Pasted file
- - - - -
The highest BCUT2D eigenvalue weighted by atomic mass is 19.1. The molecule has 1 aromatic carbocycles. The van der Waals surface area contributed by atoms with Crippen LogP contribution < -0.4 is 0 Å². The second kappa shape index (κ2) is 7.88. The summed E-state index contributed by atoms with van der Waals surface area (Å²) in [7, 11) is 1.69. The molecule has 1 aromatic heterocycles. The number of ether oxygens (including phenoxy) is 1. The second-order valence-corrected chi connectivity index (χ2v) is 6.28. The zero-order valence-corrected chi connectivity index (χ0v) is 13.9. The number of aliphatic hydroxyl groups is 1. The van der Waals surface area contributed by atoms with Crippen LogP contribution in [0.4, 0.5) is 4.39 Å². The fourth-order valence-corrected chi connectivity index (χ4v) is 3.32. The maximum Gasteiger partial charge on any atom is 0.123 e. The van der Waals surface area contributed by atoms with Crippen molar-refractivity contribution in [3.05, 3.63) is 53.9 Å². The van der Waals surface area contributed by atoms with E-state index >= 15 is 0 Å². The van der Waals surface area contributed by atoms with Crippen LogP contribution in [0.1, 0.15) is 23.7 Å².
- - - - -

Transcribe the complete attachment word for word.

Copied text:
The highest BCUT2D eigenvalue weighted by atomic mass is 19.1. The molecule has 1 aromatic carbocycles. The van der Waals surface area contributed by atoms with Crippen LogP contribution < -0.4 is 0 Å². The second kappa shape index (κ2) is 7.88. The summed E-state index contributed by atoms with van der Waals surface area (Å²) in [7, 11) is 1.69. The molecule has 1 aromatic heterocycles. The number of ether oxygens (including phenoxy) is 1. The second-order valence-corrected chi connectivity index (χ2v) is 6.28. The zero-order valence-corrected chi connectivity index (χ0v) is 13.9. The number of aliphatic hydroxyl groups is 1. The van der Waals surface area contributed by atoms with Crippen LogP contribution in [0.4, 0.5) is 4.39 Å². The fourth-order valence-corrected chi connectivity index (χ4v) is 3.32. The maximum Gasteiger partial charge on any atom is 0.123 e. The van der Waals surface area contributed by atoms with Crippen molar-refractivity contribution in [3.05, 3.63) is 53.9 Å². The van der Waals surface area contributed by atoms with E-state index >= 15 is 0 Å². The van der Waals surface area contributed by atoms with Crippen LogP contribution in [0.1, 0.15) is 23.7 Å².